The time has come to declare that I really shouldn't buy any more washi tape. Ever. And I know that as soon as I say that, some company will come out with a new pattern that I just have to have- it's the way of the universe! So from now on if new washi comes in my scrapbooking kits, that's awesome, but I'm doing my best to avoid buying new rolls.
I do love all the colors and patterns that I have at the moment, though, and it's fun to try to find ways to use up those seemingly endless rolls. When a fun triangle print tape showed up in the May Citrus Twist kits, I put together a tutorial for their blog showing how to make die cuts with it (you can see a peek of that page below and the whole thing here), and today I wanted to repost that here just so I'd have it in my archives.
I started off by snatching a piece of parchment paper from my kitchen and layering up several strips of washi tape, making sure to overlap the edges to form a big sheet of the stuff.
I used a manual die cutter for this, and after seeing how easily the tape peeled off of the parchment paper (I barely had to coax the two apart), I wouldn't recommend trying this with a Silhouette or other electronic cutter. Sometimes manual is the way to go, baby!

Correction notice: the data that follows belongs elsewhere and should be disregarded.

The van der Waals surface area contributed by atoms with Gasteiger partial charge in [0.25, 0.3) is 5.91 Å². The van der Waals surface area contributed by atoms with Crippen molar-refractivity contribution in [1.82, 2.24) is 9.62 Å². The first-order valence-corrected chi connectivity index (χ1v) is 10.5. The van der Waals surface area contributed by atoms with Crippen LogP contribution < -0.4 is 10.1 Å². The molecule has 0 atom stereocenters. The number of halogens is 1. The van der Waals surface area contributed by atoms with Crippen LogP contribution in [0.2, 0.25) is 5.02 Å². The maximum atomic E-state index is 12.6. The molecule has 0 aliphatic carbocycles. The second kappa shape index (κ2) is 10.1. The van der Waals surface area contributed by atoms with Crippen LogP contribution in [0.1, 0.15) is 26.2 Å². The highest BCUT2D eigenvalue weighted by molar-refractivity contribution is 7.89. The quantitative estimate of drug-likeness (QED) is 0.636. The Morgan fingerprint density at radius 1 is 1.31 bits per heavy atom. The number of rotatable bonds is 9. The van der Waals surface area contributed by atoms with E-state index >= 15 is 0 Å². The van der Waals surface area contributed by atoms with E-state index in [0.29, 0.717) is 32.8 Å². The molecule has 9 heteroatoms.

I love my Silhouette, but there are just some shapes that it's still easier to punch or have a die for because I use them so often and the manual route requires a lot less setup. Foliage dies are a personal favorite of mine- I tend to layer the cuts behind other elements as if they were flourishes- and for this project I chose the Harvest Berry die set from Papertrey Ink. Love those ginkgo leaves!
Just run the washi tape (still on the parchment paper) through your die cutter as if it were a regular piece of paper), and in no time you'll have a pretty custom "sticker" to use on your layout!
The other use that I found for my washi tape this month is really simple, but I thought I'd share anyway.
Decorative mini clothespins are a popular embellishment right now in scrapbooking collections, and they're also quite easy to make on your own! You can use paints, markers, mists, or any number of items to alter them, including, of course, washi tape!
I started with a mini clothespin from a pack that I picked up at Michaels and stuck a small piece of washi to one side.
After I trimmed off the edges it was looking rather plain, blah, and un-clothespin-like, but...
...with a quick trim from a pair of fine-tip scissors and a little careful tucking of the loose edges around the spring, it looked like the cute little colorful clothespin that it was!
So, that's maybe five feet of washi used for those two projects...only aproximately 11 million left to go! :)